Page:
A regressive revelation?

i-1395b0d1e38d8697c11208d1d7d44f80-ConservaJesus.jpgConservapedia is the gift that keeps giving. Recall that Conservapedia formed to correct the nefarious liberal bias of the collectively edited Wikipedia. That is, they kept losing edit wars because they could support their claims, and since they couldn't conform reality to their beliefs, they'd just write an encyclopedia enshrining them. Much fun. But now there's a bigger threat to their goal of completely isolating conservatives from any differing views: The Bible (h/t):

As of 2009, there is no fully conservative translation of the Bible which satisfies the following ten guidelines:[2]

  1. Framework against Liberal Bias: providing a strong framework that enables a thought-for-thought translation without corruption by liberal bias
  2. Not Emasculated: avoiding unisex, "gender inclusive" language, and other modern emasculation of Christianity
  3. Not Dumbed Down: not dumbing down the reading level, or diluting the intellectual force and logic of Christianity; the NIV is written at only the 7th grade level[3]
  4. Utilize Powerful Conservative Terms: using powerful new conservative terms as they develop;[4] defective translations use the word "comrade" three times as often as "volunteer"; similarly, updating words which have a change in meaning, such as "word", "peace", and "miracle".
  5. Combat Harmful Addiction: combating addiction by using modern terms for it, such as "gamble" rather than "cast lots";[5] using modern political terms, such as "register" rather than "enroll" for the census
  6. Accept the Logic of Hell: applying logic with its full force and effect, as in not denying or downplaying the very real existence of Hell or the Devil.
  7. Express Free Market Parables; explaining the numerous economic parables with their full free-market meaning
  8. Exclude Later-Inserted Liberal Passages: excluding the later-inserted liberal passages that are not authentic, such as the adulteress story
  9. Credit Open-Mindedness of Disciples: crediting open-mindedness, often found in youngsters like the eyewitnesses Mark and John, the authors of two of the Gospels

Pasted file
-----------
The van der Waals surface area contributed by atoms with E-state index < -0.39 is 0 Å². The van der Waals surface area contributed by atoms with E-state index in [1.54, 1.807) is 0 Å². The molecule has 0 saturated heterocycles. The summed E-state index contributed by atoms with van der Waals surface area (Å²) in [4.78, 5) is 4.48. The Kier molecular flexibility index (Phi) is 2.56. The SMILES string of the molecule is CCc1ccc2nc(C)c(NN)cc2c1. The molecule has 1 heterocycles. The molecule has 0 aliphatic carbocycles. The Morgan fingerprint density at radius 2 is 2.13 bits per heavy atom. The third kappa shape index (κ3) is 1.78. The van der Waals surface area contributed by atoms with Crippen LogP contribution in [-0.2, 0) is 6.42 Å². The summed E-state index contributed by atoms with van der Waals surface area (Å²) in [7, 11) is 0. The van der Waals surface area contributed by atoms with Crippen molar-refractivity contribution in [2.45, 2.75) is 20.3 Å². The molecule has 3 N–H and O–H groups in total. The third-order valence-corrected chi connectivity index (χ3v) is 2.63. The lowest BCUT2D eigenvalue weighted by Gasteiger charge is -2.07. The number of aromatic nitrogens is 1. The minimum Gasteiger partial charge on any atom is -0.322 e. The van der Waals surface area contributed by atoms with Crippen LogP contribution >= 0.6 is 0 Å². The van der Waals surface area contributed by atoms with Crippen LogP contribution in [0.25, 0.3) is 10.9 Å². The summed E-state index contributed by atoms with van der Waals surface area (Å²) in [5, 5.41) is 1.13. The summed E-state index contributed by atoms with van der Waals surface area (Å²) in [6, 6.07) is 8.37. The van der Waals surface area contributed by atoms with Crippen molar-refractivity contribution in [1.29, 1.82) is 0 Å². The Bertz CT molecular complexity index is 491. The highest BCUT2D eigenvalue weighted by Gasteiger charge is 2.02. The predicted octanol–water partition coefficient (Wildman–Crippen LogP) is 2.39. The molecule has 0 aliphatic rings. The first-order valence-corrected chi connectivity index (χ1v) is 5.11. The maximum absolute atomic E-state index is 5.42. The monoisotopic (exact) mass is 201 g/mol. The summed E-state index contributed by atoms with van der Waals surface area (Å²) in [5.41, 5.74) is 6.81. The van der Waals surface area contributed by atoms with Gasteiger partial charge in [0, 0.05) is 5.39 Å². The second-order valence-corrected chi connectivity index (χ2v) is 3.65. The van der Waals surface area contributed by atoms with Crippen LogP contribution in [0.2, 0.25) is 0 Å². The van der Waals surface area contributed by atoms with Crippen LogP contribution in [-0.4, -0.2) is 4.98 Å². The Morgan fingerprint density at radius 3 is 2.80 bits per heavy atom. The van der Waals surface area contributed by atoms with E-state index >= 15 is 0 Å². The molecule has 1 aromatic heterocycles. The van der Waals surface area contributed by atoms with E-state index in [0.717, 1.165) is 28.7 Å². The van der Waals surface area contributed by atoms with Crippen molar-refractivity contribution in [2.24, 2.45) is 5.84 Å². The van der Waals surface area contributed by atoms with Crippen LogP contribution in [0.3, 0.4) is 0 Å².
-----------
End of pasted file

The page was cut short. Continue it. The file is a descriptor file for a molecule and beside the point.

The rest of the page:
10. Prefer Conciseness over Liberal Wordiness: preferring conciseness to the liberal style of high word-to-substance ratio; avoid compound negatives and unnecessary ambiguities; prefer concise, consistent use of the word "Lord" rather than "Jehovah" or "Yahweh" or "Lord God."

As further evidence of the Bible's liberal slant, "the conservative word 'volunteer' is mentioned only once in the ESV, yet the socialistic word 'comrade' is used three times, 'laborer(s)' is used 13 times, 'labored' 15 times, and 'fellow' (as in 'fellow worker') is used 55 times."

Let us pray that the Bible never talks about a "fellow laborer"!

The question, though, is what inerrantists will think of this. After all, the Chicago Statement on Biblical Inerrancy is clear: "We affirm that God's revelation in the Holy Scriptures was progressive." That statement of principle adds, "We further deny that any normative revelation has been given since the completion of the New Testament writings." But surely St. Ronnie is the exception to that rule. The man named 1983 the "Year of the Bible"! Leaving 1984 as the Year of Conservatism, as everyone knew it would be. Also the year of crack.

Inerrantists will also object that their affirmation "that the Scriptures are the supreme written norm by which God binds the conscience, and that the authority of the Church is subordinate to that of Scripture" should make political parties subordinate to the Bible also, but this gets it all wrong. Obviously Jesus' statement that one must give unto Caesar what is Caesar's means that political power is coequal with divine power.